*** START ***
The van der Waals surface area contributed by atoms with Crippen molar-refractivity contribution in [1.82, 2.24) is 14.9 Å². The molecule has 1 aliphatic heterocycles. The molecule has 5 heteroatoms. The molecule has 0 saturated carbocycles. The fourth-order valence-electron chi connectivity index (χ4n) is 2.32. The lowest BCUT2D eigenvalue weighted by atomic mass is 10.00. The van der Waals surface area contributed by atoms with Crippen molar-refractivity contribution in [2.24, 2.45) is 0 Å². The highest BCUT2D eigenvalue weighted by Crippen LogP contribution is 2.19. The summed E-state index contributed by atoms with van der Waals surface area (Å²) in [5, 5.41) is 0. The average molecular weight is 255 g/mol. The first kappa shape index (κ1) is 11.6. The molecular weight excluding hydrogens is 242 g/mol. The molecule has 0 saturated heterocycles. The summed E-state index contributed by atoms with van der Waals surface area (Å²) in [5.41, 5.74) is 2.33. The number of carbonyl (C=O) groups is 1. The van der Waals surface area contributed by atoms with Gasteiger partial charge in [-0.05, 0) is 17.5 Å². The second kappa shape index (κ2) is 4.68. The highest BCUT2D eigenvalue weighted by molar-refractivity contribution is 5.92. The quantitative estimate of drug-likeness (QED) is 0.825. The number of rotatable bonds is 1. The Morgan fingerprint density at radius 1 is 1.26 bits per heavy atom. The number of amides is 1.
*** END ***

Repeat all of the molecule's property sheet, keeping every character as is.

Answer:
The van der Waals surface area contributed by atoms with Crippen molar-refractivity contribution in [1.82, 2.24) is 14.9 Å². The molecule has 1 aliphatic heterocycles. The molecule has 5 heteroatoms. The molecule has 0 saturated carbocycles. The fourth-order valence-electron chi connectivity index (χ4n) is 2.32. The lowest BCUT2D eigenvalue weighted by atomic mass is 10.00. The van der Waals surface area contributed by atoms with Crippen molar-refractivity contribution in [2.24, 2.45) is 0 Å². The highest BCUT2D eigenvalue weighted by Crippen LogP contribution is 2.19. The summed E-state index contributed by atoms with van der Waals surface area (Å²) in [5, 5.41) is 0. The average molecular weight is 255 g/mol. The first kappa shape index (κ1) is 11.6. The molecular weight excluding hydrogens is 242 g/mol. The molecule has 0 saturated heterocycles. The summed E-state index contributed by atoms with van der Waals surface area (Å²) in [5.41, 5.74) is 2.33. The number of carbonyl (C=O) groups is 1. The van der Waals surface area contributed by atoms with Gasteiger partial charge in [-0.05, 0) is 17.5 Å². The second kappa shape index (κ2) is 4.68. The highest BCUT2D eigenvalue weighted by molar-refractivity contribution is 5.92. The quantitative estimate of drug-likeness (QED) is 0.825. The number of rotatable bonds is 1. The Morgan fingerprint density at radius 1 is 1.26 bits per heavy atom. The number of amides is 1.